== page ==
Lecture Series 9
Lessons from the Cold War: 1949 – 1989

Lecturer: Dr. Andrea Chandler

During the Cold War, the United States and the Soviet Union engaged in an intense confrontation. Two competing alliances, the North Atlantic Treaty Organization (NATO) and the Warsaw Pact of communist states, faced each other in Europe. The Cold War stopped short of overt direct conflict, but it had many tense moments, such as the Cuban Missile crisis and the Polish crisis of the 1980s. As participants may remember these crises, the series will be an opportunity to share personal reflections. We will also explore what has been learned about the Cold War since the fall of the Berlin Wall in 1989.

Lectures, discussions, visual presentations, and film clips

  • Days: Fridays, April 20th – May 25th
  • Time: 10:30 a.m. – 12:30 p.m.
  • Location: Room 124, Leeds House Building
  • Fee: $135.00 (HST included)
  • Enrollment capacity: 55 participants
  • Lecture Series Outline

Lecturer biography: Andrea Chandler is a Professor in the Department of Political Science at Carleton University, where she has been a faculty member since 1993. She teaches courses on Russian politics, politics of post-communist countries, comparative politics, and democracy. She studied at Dalhousie University and Carleton University before earning a PhD in Political Science from Columbia University. She is the author of several books, the most recent of which is Democracy, Gender and Social Policy in Russia: A Wayward Society Houndsmills, (UK: Palgrave Macmillan, 2013). She has published articles in a variety of journals, including Communist and Post-Communist Studies, Nationalities Papers and Democratization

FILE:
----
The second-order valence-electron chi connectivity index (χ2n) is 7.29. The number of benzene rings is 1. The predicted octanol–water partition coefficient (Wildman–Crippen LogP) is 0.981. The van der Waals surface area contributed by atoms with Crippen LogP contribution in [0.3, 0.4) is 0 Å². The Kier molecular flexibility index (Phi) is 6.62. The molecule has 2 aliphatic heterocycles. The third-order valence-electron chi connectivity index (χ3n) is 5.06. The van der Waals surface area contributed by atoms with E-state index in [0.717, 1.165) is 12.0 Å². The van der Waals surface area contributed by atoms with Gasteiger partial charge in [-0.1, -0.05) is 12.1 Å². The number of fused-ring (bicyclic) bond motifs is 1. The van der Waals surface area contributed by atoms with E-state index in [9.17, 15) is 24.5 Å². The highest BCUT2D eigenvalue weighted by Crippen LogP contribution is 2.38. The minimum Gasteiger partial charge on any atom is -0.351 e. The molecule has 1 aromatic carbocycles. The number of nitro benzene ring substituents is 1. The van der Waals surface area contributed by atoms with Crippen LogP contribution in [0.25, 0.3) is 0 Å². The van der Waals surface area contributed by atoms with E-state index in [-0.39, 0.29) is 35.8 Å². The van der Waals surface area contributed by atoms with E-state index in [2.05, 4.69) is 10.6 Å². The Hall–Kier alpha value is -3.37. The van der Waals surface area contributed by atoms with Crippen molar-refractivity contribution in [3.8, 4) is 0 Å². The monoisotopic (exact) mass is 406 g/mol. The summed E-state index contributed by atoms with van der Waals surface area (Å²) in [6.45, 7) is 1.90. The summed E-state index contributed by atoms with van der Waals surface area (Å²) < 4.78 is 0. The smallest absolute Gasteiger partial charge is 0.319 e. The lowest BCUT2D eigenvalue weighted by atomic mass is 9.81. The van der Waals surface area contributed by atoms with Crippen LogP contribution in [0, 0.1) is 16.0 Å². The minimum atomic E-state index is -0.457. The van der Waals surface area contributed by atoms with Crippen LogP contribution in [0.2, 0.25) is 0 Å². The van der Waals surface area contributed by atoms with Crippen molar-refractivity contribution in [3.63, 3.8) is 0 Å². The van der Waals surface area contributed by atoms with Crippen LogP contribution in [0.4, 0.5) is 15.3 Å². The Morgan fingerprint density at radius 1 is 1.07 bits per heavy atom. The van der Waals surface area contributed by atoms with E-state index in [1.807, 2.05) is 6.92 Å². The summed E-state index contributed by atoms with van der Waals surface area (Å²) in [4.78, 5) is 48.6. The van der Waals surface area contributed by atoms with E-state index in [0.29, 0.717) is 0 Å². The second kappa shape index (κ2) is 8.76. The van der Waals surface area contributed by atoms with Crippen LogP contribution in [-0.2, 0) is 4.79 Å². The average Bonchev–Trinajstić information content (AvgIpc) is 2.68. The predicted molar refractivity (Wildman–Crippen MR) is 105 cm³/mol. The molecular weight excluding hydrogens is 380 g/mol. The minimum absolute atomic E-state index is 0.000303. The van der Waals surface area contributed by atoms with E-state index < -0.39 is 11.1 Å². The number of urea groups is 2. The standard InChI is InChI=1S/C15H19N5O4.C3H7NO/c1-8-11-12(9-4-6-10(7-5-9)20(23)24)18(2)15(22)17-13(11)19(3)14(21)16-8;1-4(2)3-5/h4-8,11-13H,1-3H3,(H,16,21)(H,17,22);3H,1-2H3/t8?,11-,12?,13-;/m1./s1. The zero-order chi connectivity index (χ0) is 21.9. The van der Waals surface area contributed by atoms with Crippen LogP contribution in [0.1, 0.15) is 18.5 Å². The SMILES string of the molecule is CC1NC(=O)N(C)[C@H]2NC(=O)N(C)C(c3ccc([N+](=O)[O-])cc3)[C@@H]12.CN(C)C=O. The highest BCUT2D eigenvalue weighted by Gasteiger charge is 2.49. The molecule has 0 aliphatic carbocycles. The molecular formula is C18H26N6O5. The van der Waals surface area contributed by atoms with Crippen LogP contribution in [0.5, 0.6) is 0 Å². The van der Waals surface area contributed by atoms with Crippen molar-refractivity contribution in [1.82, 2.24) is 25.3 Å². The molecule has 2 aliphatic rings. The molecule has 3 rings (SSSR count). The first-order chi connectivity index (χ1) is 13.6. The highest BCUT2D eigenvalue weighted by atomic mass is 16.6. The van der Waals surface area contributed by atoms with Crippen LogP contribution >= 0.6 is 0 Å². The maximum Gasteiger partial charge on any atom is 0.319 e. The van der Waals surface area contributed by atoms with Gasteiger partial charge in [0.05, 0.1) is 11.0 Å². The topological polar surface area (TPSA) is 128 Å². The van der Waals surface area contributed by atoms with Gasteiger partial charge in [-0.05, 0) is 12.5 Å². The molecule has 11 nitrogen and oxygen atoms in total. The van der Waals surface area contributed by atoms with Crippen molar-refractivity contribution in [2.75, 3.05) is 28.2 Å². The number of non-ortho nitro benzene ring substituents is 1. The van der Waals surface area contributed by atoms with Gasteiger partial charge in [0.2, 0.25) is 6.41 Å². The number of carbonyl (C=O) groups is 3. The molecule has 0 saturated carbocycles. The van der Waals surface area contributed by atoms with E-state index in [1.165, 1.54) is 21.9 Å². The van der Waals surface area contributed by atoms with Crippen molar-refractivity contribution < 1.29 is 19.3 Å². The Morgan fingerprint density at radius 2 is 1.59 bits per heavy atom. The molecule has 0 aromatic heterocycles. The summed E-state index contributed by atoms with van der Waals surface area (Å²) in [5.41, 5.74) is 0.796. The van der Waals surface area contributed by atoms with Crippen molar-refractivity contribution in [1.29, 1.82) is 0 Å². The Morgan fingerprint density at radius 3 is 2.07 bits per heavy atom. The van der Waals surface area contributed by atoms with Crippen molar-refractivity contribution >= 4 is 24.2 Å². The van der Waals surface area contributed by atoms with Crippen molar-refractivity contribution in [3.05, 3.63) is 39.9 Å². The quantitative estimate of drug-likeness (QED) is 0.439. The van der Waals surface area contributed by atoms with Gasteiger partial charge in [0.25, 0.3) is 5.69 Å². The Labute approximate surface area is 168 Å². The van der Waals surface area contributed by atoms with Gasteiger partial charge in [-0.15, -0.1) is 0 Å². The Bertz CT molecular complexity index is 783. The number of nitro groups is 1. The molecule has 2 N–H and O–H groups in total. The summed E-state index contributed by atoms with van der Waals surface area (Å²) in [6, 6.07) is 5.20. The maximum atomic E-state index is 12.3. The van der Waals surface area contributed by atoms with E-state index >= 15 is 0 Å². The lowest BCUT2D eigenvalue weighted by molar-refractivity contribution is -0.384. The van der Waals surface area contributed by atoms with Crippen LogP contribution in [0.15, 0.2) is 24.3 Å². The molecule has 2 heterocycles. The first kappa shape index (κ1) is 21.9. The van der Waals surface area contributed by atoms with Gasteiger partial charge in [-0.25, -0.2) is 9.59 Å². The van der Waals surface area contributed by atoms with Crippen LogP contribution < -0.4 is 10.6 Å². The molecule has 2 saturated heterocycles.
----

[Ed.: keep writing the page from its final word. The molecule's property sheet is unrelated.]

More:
Lecture Series 10
The Other Renaissance(s): Art and the Global Encounter of the 14th – 17th Centuries – LECTURE SERIES FULL, WAITLIST OPEN

Lecturer: Dr. Eric Weichel

Participants explore the history of both western and non-western Renaissance art and architecture, focusing on the interrelationship between visual art, religion, sexuality, and colonialism throughout the fourteenth to sixteenth centuries. Special attention is paid to Persia, West Africa, Italy, and France. Themes may include the relations – artistic, economic, and ideological – between northern and southern Europe, the stimulus to innovative forms of art production provided by contact with non-Western peoples and subsequent artistic consequences of various forms of social injustice, the enduring appeal of classical Persian Iranian poetry, and the synthesis to many disparate traditions found in Mughal art from the period.